Intl. J. of Otolaryngology     Open Access   (Followers: 3)
Intl. J. of Pediatrics     Open Access   (Followers: 5)
Intl. J. of Peptides     Open Access   (Followers: 4, SJR: 0.73, h-index: 16)
Intl. J. of Photoenergy     Open Access   (Followers: 2, SJR: 0.348, h-index: 28)
Intl. J. of Plant Genomics     Open Access   (Followers: 4, SJR: 1.578, h-index: 20)
Intl. J. of Polymer Science     Open Access   (Followers: 24, SJR: 0.265, h-index: 11)
Intl. J. of Population Research     Open Access   (Followers: 2)
Intl. J. of Proteomics     Open Access   (Followers: 1)
Intl. J. of Reconfigurable Computing     Open Access   (SJR: 0.182, h-index: 8)
Intl. J. of Reproductive Medicine     Open Access   (Followers: 5)
Intl. J. of Rheumatology     Open Access   (Followers: 4, SJR: 1.015, h-index: 18)
Intl. J. of Rotating Machinery     Open Access   (Followers: 2, SJR: 0.402, h-index: 19)
Intl. J. of Spectroscopy     Open Access   (Followers: 8)
Intl. J. of Stochastic Analysis     Open Access   (Followers: 4, SJR: 0.234, h-index: 19)
Intl. J. of Surgical Oncology     Open Access   (Followers: 1, SJR: 0.753, h-index: 11)
Intl. J. of Telemedicine and Applications     Open Access   (Followers: 4, SJR: 0.757, h-index: 14)
Intl. J. of Vascular Medicine     Open Access   (SJR: 0.865, h-index: 16)
Intl. J. of Zoology     Open Access   (Followers: 2, SJR: 0.389, h-index: 8)
Intl. Scholarly Research Notices     Open Access   (Followers: 204)
ISRN Astronomy and Astrophysics     Open Access   (Followers: 7)
J. of Addiction     Open Access   (Followers: 12)
J. of Advanced Transportation     Hybrid Journal   (Followers: 11, SJR: 0.911, h-index: 24)
J. of Aging Research     Open Access   (Followers: 7, SJR: 1.259, h-index: 23)
J. of Analytical Methods in Chemistry     Open Access   (Followers: 1, SJR: 0.296, h-index: 13)
J. of Applied Chemistry     Open Access   (Followers: 4)
J. of Applied Mathematics     Open Access   (Followers: 2, SJR: 0.341, h-index: 22)
J. of Biomarkers     Open Access  
J. of Biomedical Education     Open Access   (Followers: 2)
J. of Blood Transfusion     Open Access   (Followers: 1)
J. of Botany     Open Access   (Followers: 3, SJR: 0.101, h-index: 2)
J. of Cancer Epidemiology     Open Access   (Followers: 7, SJR: 1.427, h-index: 12)
J. of Chemistry     Open Access   (Followers: 5, SJR: 0.225, h-index: 11)
J. of Combustion     Open Access   (Followers: 17, SJR: 0.27, h-index: 8)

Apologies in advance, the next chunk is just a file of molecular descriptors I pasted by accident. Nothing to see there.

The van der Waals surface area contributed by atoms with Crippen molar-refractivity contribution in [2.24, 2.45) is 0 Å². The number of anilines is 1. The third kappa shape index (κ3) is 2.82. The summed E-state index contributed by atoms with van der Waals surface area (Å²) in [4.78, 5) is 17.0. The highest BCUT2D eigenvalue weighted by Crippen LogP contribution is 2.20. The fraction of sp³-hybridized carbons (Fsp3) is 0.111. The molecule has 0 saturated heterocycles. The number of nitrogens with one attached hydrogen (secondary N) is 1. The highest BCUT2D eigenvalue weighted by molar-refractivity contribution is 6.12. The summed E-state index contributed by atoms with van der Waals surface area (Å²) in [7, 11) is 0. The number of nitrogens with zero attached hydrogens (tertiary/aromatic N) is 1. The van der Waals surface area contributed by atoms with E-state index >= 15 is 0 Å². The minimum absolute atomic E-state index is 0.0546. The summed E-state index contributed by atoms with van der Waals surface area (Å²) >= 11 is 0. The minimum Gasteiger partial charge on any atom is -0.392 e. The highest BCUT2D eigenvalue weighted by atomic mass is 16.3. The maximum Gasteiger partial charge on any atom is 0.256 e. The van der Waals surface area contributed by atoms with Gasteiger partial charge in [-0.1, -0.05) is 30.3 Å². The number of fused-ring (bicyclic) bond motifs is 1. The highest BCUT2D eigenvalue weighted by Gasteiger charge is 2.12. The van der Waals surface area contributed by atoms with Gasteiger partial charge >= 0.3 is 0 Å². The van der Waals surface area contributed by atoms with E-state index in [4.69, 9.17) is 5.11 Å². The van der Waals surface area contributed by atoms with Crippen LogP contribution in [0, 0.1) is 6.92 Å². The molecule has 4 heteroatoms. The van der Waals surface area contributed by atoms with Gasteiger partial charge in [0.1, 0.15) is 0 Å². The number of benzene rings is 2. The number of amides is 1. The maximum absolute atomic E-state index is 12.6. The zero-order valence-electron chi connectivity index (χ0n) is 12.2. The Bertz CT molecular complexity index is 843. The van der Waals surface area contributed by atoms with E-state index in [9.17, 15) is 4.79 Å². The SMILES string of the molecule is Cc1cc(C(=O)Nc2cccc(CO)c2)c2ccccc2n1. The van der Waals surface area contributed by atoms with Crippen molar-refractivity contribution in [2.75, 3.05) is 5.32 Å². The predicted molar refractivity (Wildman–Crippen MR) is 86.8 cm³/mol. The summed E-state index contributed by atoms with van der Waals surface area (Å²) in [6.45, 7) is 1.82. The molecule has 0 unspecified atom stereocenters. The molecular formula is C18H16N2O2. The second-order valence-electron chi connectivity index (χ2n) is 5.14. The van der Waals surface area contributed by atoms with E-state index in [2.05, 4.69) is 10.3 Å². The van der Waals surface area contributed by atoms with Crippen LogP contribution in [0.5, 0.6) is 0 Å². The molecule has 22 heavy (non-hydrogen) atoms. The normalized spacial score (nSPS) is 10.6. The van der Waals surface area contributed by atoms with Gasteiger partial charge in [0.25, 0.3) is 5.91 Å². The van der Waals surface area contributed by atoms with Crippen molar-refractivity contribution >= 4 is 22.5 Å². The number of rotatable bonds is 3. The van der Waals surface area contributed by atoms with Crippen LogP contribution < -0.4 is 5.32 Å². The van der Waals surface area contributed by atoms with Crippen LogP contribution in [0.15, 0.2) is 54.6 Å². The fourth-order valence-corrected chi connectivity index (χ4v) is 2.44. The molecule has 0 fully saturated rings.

J. of Complex Analysis     Open Access   (Followers: 3)
J. of Computer Networks and Communications     Open Access   (Followers: 5, SJR: 0.257, h-index: 8)
J. of Construction Engineering     Open Access   (Followers: 7)
J. of Control Science and Engineering     Open Access   (Followers: 1, SJR: 0.299, h-index: 9)
J. of Diabetes Research     Open Access   (Followers: 9, SJR: 1.024, h-index: 13)
J. of Drug Delivery     Open Access   (Followers: 8, SJR: 4.523, h-index: 2)
J. of Electrical and Computer Engineering     Open Access   (Followers: 9, SJR: 0.225, h-index: 10)
J. of Energy     Open Access   (Followers: 2)
J. of Engineering     Open Access  
J. of Environmental and Public Health     Open Access   (Followers: 17, SJR: 1.136, h-index: 16)
J. of Food Quality     Hybrid Journal   (Followers: 7, SJR: 0.497, h-index: 30)
J. of Function Spaces     Open Access   (SJR: 0.414, h-index: 10)
J. of Geological Research     Open Access   (Followers: 2)
J. of Healthcare Engineering     Open Access   (Followers: 3, SJR: 0.345, h-index: 10)
J. of Immunology Research     Open Access   (Followers: 10, SJR: 1.346, h-index: 41)

        1 2 | Last   [Sort by number of followers]   [Restore default list]

Journal Cover International Journal of Analytical Chemistry
  [SJR: 0.157]   [H-I: 2]   [22 followers]  Follow
    
  This is an Open Access Journal Open Access journal
   ISSN (Print) 1687-8760 - ISSN (Online) 1687-8779
   Published by Hindawi Homepage  [284 journals]
  • Comparison of Attenuated Total Reflectance Mid-Infrared, Near Infrared,
           and 1H-Nuclear Magnetic Resonance Spectroscopies for the Determination of
           Coffee’s Geographical Origin

    • Abstract: The sensorial properties of Colombian coffee are renowned worldwide, which is reflected in its market value. This raises the threat of fraud by adulteration using coffee grains from other countries, thus creating a demand for robust and cost-effective methods for the determination of geographical origin of coffee samples. Spectroscopic techniques such as Nuclear Magnetic Resonance (NMR), near infrared (NIR), and mid-infrared (mIR) have arisen as strong candidates for the task. Although a body of work exists that reports on their individual performances, a faithful comparison has not been established yet. We evaluated the performance of 1H-NMR, Attenuated Total Reflectance mIR (ATR-mIR), and NIR applied to fraud detection in Colombian coffee. For each technique, we built classification models for discrimination by species (C. arabica versus C. canephora (or robusta)) and by origin (Colombia versus other C. arabica) using a common set of coffee samples. All techniques successfully discriminated samples by species, as expected. Regarding origin determination, ATR-mIR and 1H-NMR showed comparable capacity to discriminate Colombian coffee samples, while NIR fell short by comparison. In conclusion, ATR-mIR, a less common technique in the field of coffee adulteration and fraud detection, emerges as a strong candidate, faster and with lower cost compared to 1H-NMR and more discriminating compared to NIR.
      PubDate: Wed, 01 Nov 2017 00:00:00 +000
       
  • Detailed Componential Characterization of Extractable Species with Organic
           Solvents from Wheat Straw